Show DN: Redesign of Hacker News(

over 5 years ago from Andrew Coyle, Designer

  • Sam Pierce LollaSam Pierce Lolla, over 5 years ago

    I don't hate unsolicited redesigns as much as others on DN seem to, cheers for taking on a real project and putting your work out into the world. That said, here's some unsolicited feedback :)

    I think dark interfaces can be easier on the eyes

    Not necessarily, esp on text-heavy sites:

    When scanning the list, it isn’t immediately apparent what actions and links are connected to what item. There is very little space between each item and no visual distinction.

    True, but they're in very close proximity. Moving them off to the side means a lot more eye movement to see the source of an article, which is something I check often before clicking. Article on reading horizontally vs scanning verically:

    In the redesign, I substituted “More” for pagination. Paginated lists provide context to where the user is and has been. The current version takes the user to another page of 30, so pagination wouldn’t be a big change. The only issue with the redesign is that it assumes an end. This can be remedied by substituting a total number for “of many.” That way a user will know where they are without providing an objective end.

    True, but is this really a problem people have? I can only speak for myself, but I only read one (maybe two) pages of HN before closing (or refreshing hoping something interesting has happened). Without much depth to the page, "More" works well.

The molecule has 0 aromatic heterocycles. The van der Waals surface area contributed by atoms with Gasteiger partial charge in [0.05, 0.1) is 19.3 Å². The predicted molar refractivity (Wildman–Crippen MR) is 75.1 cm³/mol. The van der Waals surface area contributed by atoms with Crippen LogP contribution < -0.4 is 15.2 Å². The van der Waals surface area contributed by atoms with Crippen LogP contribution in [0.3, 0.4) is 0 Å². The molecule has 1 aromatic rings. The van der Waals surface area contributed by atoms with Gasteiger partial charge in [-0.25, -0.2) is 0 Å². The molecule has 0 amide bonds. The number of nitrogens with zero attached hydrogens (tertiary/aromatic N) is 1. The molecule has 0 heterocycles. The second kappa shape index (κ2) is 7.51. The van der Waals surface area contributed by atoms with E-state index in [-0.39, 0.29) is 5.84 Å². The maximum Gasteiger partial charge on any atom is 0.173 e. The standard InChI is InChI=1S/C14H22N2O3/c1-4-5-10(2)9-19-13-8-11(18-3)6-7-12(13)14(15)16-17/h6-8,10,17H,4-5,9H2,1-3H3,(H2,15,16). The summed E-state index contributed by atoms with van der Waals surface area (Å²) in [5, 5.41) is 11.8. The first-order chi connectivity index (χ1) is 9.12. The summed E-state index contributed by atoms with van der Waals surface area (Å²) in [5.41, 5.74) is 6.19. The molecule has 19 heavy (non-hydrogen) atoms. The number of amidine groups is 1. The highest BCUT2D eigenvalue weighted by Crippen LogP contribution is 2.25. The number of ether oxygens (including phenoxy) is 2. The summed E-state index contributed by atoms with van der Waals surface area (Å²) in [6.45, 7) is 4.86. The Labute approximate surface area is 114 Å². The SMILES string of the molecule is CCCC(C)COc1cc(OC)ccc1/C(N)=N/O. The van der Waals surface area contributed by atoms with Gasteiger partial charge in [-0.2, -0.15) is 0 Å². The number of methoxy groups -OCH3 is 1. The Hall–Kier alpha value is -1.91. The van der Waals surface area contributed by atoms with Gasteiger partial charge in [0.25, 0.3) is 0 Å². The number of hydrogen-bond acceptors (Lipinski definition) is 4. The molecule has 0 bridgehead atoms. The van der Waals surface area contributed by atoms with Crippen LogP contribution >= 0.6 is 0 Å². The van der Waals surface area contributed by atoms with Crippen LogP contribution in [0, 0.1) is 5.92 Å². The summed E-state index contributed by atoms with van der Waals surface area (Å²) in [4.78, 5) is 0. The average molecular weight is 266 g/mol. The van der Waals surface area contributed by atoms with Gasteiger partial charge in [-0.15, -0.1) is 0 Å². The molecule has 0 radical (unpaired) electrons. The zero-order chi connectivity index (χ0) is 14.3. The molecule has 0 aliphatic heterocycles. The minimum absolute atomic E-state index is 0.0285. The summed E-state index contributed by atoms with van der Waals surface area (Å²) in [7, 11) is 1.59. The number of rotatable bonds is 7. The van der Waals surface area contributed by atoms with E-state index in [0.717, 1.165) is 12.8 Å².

HN is an example of a page that's visually grubby but has a surprisingly decent UX IMO. Someone should write an article "Why Hacker News Is Better Designed Than You Think"...

    2 points
    • Andrew Coyle, 5 years ago

      This is great feedback Sam. These points are all valid. However, I believe that mental-models are influenced by design. People learn interaction systems regardless of their design merit. I think part of why the current Hacker News site is successful is because the design has become locked-in over time. This has —to some extent— influenced the substance of the interaction. Many websites and apps become successful regardless of design. Things like network effects, compliance, virality, etc. provided a user base, and users adapt to the UI in ways that dictate usage. Changing the fundamentals might not be a good solution in this case, but at least it challenges the status quo and makes for a fun weekend project ;)

      By the way, I love what you guys are doing at FarmLogs. Keep up the good work.

      0 points